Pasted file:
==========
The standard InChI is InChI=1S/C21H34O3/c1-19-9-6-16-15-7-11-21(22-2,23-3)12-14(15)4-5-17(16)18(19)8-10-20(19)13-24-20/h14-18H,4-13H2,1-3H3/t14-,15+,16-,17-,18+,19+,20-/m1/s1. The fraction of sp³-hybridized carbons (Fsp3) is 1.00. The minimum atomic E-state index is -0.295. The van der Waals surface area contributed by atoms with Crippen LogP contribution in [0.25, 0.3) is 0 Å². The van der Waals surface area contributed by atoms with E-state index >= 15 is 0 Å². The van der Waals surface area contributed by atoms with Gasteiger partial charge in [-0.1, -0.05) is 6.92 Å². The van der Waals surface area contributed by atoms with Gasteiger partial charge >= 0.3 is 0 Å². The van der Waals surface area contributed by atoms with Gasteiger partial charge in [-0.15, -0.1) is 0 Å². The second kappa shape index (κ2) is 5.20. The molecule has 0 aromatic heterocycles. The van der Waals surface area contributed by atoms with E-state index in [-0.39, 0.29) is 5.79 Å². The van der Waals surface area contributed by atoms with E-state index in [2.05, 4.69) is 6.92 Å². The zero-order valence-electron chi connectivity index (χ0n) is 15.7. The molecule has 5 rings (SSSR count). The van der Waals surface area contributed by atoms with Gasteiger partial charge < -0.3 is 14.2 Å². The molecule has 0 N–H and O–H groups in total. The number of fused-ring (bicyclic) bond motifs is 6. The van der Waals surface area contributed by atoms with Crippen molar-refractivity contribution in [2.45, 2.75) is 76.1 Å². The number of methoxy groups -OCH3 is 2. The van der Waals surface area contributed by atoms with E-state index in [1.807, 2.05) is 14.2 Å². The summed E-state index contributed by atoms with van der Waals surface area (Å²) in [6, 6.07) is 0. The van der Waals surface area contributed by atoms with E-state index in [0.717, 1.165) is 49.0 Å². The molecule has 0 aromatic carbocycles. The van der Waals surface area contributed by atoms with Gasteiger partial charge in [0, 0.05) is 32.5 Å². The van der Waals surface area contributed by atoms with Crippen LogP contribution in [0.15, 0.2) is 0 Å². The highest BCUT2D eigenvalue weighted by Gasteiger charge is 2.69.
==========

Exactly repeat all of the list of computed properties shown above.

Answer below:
The standard InChI is InChI=1S/C21H34O3/c1-19-9-6-16-15-7-11-21(22-2,23-3)12-14(15)4-5-17(16)18(19)8-10-20(19)13-24-20/h14-18H,4-13H2,1-3H3/t14-,15+,16-,17-,18+,19+,20-/m1/s1. The fraction of sp³-hybridized carbons (Fsp3) is 1.00. The minimum atomic E-state index is -0.295. The van der Waals surface area contributed by atoms with Crippen LogP contribution in [0.25, 0.3) is 0 Å². The van der Waals surface area contributed by atoms with E-state index >= 15 is 0 Å². The van der Waals surface area contributed by atoms with Gasteiger partial charge in [-0.1, -0.05) is 6.92 Å². The van der Waals surface area contributed by atoms with Gasteiger partial charge >= 0.3 is 0 Å². The van der Waals surface area contributed by atoms with Gasteiger partial charge in [-0.15, -0.1) is 0 Å². The second kappa shape index (κ2) is 5.20. The molecule has 0 aromatic heterocycles. The van der Waals surface area contributed by atoms with E-state index in [-0.39, 0.29) is 5.79 Å². The van der Waals surface area contributed by atoms with E-state index in [2.05, 4.69) is 6.92 Å². The zero-order valence-electron chi connectivity index (χ0n) is 15.7. The molecule has 5 rings (SSSR count). The van der Waals surface area contributed by atoms with Gasteiger partial charge < -0.3 is 14.2 Å². The molecule has 0 N–H and O–H groups in total. The number of fused-ring (bicyclic) bond motifs is 6. The van der Waals surface area contributed by atoms with Crippen molar-refractivity contribution in [2.45, 2.75) is 76.1 Å². The number of methoxy groups -OCH3 is 2. The van der Waals surface area contributed by atoms with E-state index in [1.807, 2.05) is 14.2 Å². The summed E-state index contributed by atoms with van der Waals surface area (Å²) in [6, 6.07) is 0. The van der Waals surface area contributed by atoms with E-state index in [0.717, 1.165) is 49.0 Å². The molecule has 0 aromatic carbocycles. The van der Waals surface area contributed by atoms with Gasteiger partial charge in [0, 0.05) is 32.5 Å². The van der Waals surface area contributed by atoms with Crippen LogP contribution in [0.15, 0.2) is 0 Å². The highest BCUT2D eigenvalue weighted by Gasteiger charge is 2.69.